After a slow first half, the out-of-home advertising industry is hoping for a comeback next quarter, according to Kinetic Worldwide (Thailand), a provider of such media.
“We expect to see signs of economic growth in the second half, particularly in the peak season that begins in the fourth quarter, as the National Council for Peace and Order presses on with national and economic reforms and restructuring,” Surachet Bumrongsuk, country manager of Kinetic Worldwide (Thailand), told The Nation.
Surachet said that in the current quarter, advertising spending across the board was slower than previously expected. However, many surveys have found that business and consumer confidence has revived, and the stock market is ahead. This will benefit not only the overall economy but also the out-of-home industry, especially when major brands come up with campaigns during the festive season at the end of the year, he said.
From January to June, total ad spending via out-of-home media, including in-store and transit media, saw a decrease of 11.5 per cent against the same period last year, mainly from the 41-per-cent decline of in-store advertising.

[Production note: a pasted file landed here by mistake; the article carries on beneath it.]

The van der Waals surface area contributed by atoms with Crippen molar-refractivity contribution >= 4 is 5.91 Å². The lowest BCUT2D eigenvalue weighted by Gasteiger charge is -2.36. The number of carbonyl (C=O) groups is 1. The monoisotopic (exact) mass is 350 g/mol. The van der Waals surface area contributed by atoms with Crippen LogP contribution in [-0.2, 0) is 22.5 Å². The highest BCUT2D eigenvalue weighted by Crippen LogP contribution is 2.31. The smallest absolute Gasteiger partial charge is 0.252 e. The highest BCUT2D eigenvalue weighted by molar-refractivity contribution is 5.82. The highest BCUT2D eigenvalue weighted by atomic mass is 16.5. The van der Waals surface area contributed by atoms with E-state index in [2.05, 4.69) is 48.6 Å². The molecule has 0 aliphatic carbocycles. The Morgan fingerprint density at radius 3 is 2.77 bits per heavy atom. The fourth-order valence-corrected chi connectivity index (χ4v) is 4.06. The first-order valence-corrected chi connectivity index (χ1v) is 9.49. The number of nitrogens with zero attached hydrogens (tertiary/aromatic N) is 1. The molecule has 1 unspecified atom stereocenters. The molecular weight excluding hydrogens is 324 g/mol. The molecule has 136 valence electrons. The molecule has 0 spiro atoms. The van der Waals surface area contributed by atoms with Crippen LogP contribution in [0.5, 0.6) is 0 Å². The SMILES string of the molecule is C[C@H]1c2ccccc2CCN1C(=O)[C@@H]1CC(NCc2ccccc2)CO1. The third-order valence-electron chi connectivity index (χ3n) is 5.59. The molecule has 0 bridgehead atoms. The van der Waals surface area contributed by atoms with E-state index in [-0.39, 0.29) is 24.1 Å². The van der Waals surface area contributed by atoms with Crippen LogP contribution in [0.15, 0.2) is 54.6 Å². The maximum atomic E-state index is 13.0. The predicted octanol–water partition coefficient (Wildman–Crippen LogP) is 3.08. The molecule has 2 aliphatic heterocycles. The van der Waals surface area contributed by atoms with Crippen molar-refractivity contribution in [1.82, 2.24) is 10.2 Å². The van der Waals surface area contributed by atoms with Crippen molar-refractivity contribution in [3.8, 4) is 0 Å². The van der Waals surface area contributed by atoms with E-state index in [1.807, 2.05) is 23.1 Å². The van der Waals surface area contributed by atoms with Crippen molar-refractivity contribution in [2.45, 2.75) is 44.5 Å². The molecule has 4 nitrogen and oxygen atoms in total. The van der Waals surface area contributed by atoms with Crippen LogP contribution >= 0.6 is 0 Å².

According to Nielsen, a decline in outdoor advertising by two key vendors alone hit this segment hard. However, the cornerstone of out-of-home media, billboards, actually saw ad spending increase by about 5 per cent year on year.
Surachet said most major top spenders such as Unilever, Beiersdorf, Coca-Cola and Cerebos had reduced spending via out-of-home media, particularly property projects and fast-moving consumer goods (FMCG). But spending by Internet providers, financial institutions, mobile-phone operators and airlines increased by 20 per cent.
In the first half, spending on transit media increased by almost 2.0 per cent, driven primarily by digital screens.
Surachet acknowledged that while expenditure on digital screens had improved, static transit media had decreased by 5 per cent.
Overall ad spending on digital screens increased by about 10 per cent from last year’s Bt1.8 billion, reflected by significant spending on BTS and MRT trains and stationary media in such places as offices, airports, shopping malls and roadside screens.